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Comment: Re:it's not "slow and calculated torture" (Score 1) 742

by Darktan (#49769593) Attached to: Greece Is Running Out of Money, Cannot Make June IMF Repayment

sovereign countries can NOT declare bankruptcy and refuse to pay

What are you talking about? That is the definition of sovereign. Of course they can refuse to pay. They just can't expect favourable interest rates afterwards.

Argentina is kind of a bad example. They had huge inflation through the '80s, then locked their currency to the US dollar through the '90s to compensate. This made their position much worse, as they needed to be able to devalue their currency to keep what industry they had competitive. The default was just an unavoidable consequence of decades of economic stagnation and bad policy. They were screwed before the default, and surprise, surprise, are still kind of screwed after.

It's just a trade. You trade your ability to borrow money in order to drop the obligation to repay past debts.

Comment: Re:Summary of above post (Score 1) 287

by Darktan (#49251575) Attached to: NTP's Fate Hinges On "Father Time"

But you don't really need 40,000 GPS receivers, you just need one, and put the antenna up on the roof. Then you have one computer attached to it that keeps time, and all the others can sync from it over your network.

I suppose with that many clients, your time computer might get overloaded, so we better create a second tier of load balanced servers that can query the tier 1 time computer thingy, and serve requests out to the rest.

The scheme just needs a name. Lets call it the Network Time, umm, Program. There. Done.

Comment: Re:Easiest way... if you have money to burn (Score 1) 267

by Darktan (#48430531) Attached to: Ask Slashdot: Workaday Software For BSD On the Desktop?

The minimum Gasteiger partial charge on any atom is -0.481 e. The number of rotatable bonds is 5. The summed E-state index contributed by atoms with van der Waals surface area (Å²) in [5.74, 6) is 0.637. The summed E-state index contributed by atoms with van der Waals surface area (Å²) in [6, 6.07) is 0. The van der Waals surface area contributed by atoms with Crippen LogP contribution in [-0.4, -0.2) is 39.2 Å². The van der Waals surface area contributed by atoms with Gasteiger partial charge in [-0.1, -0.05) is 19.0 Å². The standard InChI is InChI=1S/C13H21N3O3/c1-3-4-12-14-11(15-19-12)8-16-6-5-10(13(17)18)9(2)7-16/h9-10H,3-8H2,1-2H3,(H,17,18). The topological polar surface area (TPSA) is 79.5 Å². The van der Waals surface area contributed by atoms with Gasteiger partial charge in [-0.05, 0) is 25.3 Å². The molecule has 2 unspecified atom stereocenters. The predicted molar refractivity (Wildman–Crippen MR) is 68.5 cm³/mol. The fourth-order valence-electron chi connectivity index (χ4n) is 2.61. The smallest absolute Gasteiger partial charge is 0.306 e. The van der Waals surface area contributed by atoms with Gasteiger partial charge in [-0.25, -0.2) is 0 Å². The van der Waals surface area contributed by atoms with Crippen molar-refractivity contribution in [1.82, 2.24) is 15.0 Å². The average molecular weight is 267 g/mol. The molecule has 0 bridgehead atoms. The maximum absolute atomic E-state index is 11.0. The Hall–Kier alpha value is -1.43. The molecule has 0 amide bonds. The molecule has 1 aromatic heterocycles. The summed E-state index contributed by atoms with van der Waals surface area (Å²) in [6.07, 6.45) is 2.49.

You forgot the /s.

If that wasn't intended to be sarcasm, note that the price for a five year old quad core machine on that site averages about $1200. You could get a new quad core i7 for two thirds that price. In short, prices for Macs represent terrible value, and have since about 2005.

Comment: Re:By Country (Score 2) 199

by Darktan (#47868059) Attached to: China's Island Factory
The dreadnaughts effectively were made obsolete in the First World War. They were forced to stay far enough out to sea as to avoid the small, cheap, torpedo boats. By the time the Second World War rolled around, battleships couldn't safely leave port except in cloudy weather, or risk destruction by land based aircraft.

I suspect aircraft carriers are where the battleships were in the First World War. Great for force projection against lesser navies, but have to stay far from shore to keep from being overwhelmed by small, cheap, missile boats and land based missiles and aircraft. As always, you can't know until you try.

Comment: Re:Control vs. Prosperity (Score 2) 119

by Darktan (#46241561) Attached to: A Strategy For Attaining Cuban Internet Connectivity

Wait. What does Capitalism have to do with democracy? Some Capitalist countries, especially the richest ones, are democratic, but democracy is by no means a required part of the Capitalist economic system.

A better statement might be to say that central planning of economies doesn't work. While central planning is a typical feature of Communism, they aren't always the same thing.

Comment: Re:Their API's are exactly what you would expect (Score 1) 53

by Darktan (#43901741) Attached to: GIS Community Blocks Esri's Geospatial 'Open Standard' REST API

I find the truth is almost the opposite. The REST API is pretty good, at least compared to anything the OGC has put out. While ESRI's tools are okay for authoring maps, their server software is some of the worst crap I've ever had to work with. It's slow, and buggy. And slow. Map tile generation takes 7000 longer than on open source software, on the same hardware.

While technically all their stuff is documented, they have a nasty habit of creating a new documentation portal for every major release. And Google always takes me to the version from three releases back.

Rather than standardization, I just want a way to take a map document and turn out cartocss, or mapnik styles.

"The number of Unix installations has grown to 10, with more expected." -- The Unix Programmer's Manual, 2nd Edition, June, 1972

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